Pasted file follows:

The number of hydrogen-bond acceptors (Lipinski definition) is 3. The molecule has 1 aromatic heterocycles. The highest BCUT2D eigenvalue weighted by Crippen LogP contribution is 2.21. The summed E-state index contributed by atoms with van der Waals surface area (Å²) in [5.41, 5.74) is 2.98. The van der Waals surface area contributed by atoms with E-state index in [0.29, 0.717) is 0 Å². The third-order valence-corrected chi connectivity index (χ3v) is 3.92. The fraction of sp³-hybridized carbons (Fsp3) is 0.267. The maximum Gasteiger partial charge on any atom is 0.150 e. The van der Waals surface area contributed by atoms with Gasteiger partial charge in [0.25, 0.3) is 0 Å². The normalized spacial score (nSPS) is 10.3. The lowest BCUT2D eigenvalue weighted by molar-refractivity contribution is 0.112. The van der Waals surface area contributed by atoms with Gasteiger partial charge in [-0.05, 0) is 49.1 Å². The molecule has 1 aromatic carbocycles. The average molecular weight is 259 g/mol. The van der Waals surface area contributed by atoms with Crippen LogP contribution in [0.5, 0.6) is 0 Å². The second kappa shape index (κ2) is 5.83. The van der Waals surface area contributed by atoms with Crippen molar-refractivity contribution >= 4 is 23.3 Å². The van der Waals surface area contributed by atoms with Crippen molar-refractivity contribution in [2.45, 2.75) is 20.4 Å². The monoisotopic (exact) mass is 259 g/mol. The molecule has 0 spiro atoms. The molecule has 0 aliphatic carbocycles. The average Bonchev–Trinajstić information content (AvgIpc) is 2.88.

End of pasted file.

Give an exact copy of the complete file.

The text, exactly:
The number of hydrogen-bond acceptors (Lipinski definition) is 3. The molecule has 1 aromatic heterocycles. The highest BCUT2D eigenvalue weighted by Crippen LogP contribution is 2.21. The summed E-state index contributed by atoms with van der Waals surface area (Å²) in [5.41, 5.74) is 2.98. The van der Waals surface area contributed by atoms with E-state index in [0.29, 0.717) is 0 Å². The third-order valence-corrected chi connectivity index (χ3v) is 3.92. The fraction of sp³-hybridized carbons (Fsp3) is 0.267. The maximum Gasteiger partial charge on any atom is 0.150 e. The van der Waals surface area contributed by atoms with Gasteiger partial charge in [0.25, 0.3) is 0 Å². The normalized spacial score (nSPS) is 10.3. The lowest BCUT2D eigenvalue weighted by molar-refractivity contribution is 0.112. The van der Waals surface area contributed by atoms with Gasteiger partial charge in [-0.05, 0) is 49.1 Å². The molecule has 1 aromatic carbocycles. The average molecular weight is 259 g/mol. The van der Waals surface area contributed by atoms with Crippen LogP contribution in [0.5, 0.6) is 0 Å². The second kappa shape index (κ2) is 5.83. The van der Waals surface area contributed by atoms with Crippen molar-refractivity contribution >= 4 is 23.3 Å². The van der Waals surface area contributed by atoms with Crippen molar-refractivity contribution in [2.45, 2.75) is 20.4 Å². The monoisotopic (exact) mass is 259 g/mol. The molecule has 0 spiro atoms. The molecule has 0 aliphatic carbocycles. The average Bonchev–Trinajstić information content (AvgIpc) is 2.88.